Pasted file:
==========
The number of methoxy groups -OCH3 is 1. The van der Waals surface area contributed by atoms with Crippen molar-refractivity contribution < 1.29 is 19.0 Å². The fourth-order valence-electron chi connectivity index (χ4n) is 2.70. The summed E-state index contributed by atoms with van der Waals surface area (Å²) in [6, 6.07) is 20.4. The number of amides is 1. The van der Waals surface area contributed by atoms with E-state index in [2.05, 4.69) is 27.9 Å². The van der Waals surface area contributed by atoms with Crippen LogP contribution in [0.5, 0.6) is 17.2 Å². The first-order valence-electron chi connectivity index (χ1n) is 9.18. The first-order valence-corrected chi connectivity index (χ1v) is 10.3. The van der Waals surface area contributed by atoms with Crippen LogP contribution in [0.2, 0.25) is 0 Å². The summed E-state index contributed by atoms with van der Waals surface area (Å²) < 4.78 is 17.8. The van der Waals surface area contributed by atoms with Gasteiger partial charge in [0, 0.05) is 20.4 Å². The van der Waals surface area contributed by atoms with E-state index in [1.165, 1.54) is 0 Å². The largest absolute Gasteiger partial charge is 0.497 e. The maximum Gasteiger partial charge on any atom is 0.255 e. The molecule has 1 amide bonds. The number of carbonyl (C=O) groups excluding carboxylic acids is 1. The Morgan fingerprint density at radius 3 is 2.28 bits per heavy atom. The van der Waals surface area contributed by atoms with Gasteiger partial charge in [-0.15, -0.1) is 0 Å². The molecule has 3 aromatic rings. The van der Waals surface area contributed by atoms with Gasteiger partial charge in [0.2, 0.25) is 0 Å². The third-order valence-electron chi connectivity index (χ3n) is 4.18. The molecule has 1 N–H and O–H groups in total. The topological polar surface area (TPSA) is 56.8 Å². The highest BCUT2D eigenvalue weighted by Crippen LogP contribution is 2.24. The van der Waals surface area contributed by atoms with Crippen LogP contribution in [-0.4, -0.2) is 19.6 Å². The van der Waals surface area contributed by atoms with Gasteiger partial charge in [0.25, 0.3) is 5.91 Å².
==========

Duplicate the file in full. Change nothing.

The number of methoxy groups -OCH3 is 1. The van der Waals surface area contributed by atoms with Crippen molar-refractivity contribution < 1.29 is 19.0 Å². The fourth-order valence-electron chi connectivity index (χ4n) is 2.70. The summed E-state index contributed by atoms with van der Waals surface area (Å²) in [6, 6.07) is 20.4. The number of amides is 1. The van der Waals surface area contributed by atoms with E-state index in [2.05, 4.69) is 27.9 Å². The van der Waals surface area contributed by atoms with Crippen LogP contribution in [0.5, 0.6) is 17.2 Å². The first-order valence-electron chi connectivity index (χ1n) is 9.18. The first-order valence-corrected chi connectivity index (χ1v) is 10.3. The van der Waals surface area contributed by atoms with Crippen LogP contribution in [0.2, 0.25) is 0 Å². The summed E-state index contributed by atoms with van der Waals surface area (Å²) < 4.78 is 17.8. The van der Waals surface area contributed by atoms with Gasteiger partial charge in [0, 0.05) is 20.4 Å². The van der Waals surface area contributed by atoms with E-state index in [1.165, 1.54) is 0 Å². The largest absolute Gasteiger partial charge is 0.497 e. The maximum Gasteiger partial charge on any atom is 0.255 e. The molecule has 1 amide bonds. The number of carbonyl (C=O) groups excluding carboxylic acids is 1. The Morgan fingerprint density at radius 3 is 2.28 bits per heavy atom. The van der Waals surface area contributed by atoms with Gasteiger partial charge in [-0.15, -0.1) is 0 Å². The molecule has 3 aromatic rings. The van der Waals surface area contributed by atoms with Gasteiger partial charge in [0.2, 0.25) is 0 Å². The third-order valence-electron chi connectivity index (χ3n) is 4.18. The molecule has 1 N–H and O–H groups in total. The topological polar surface area (TPSA) is 56.8 Å². The highest BCUT2D eigenvalue weighted by Crippen LogP contribution is 2.24. The van der Waals surface area contributed by atoms with Crippen LogP contribution in [-0.4, -0.2) is 19.6 Å². The van der Waals surface area contributed by atoms with Gasteiger partial charge in [0.25, 0.3) is 5.91 Å².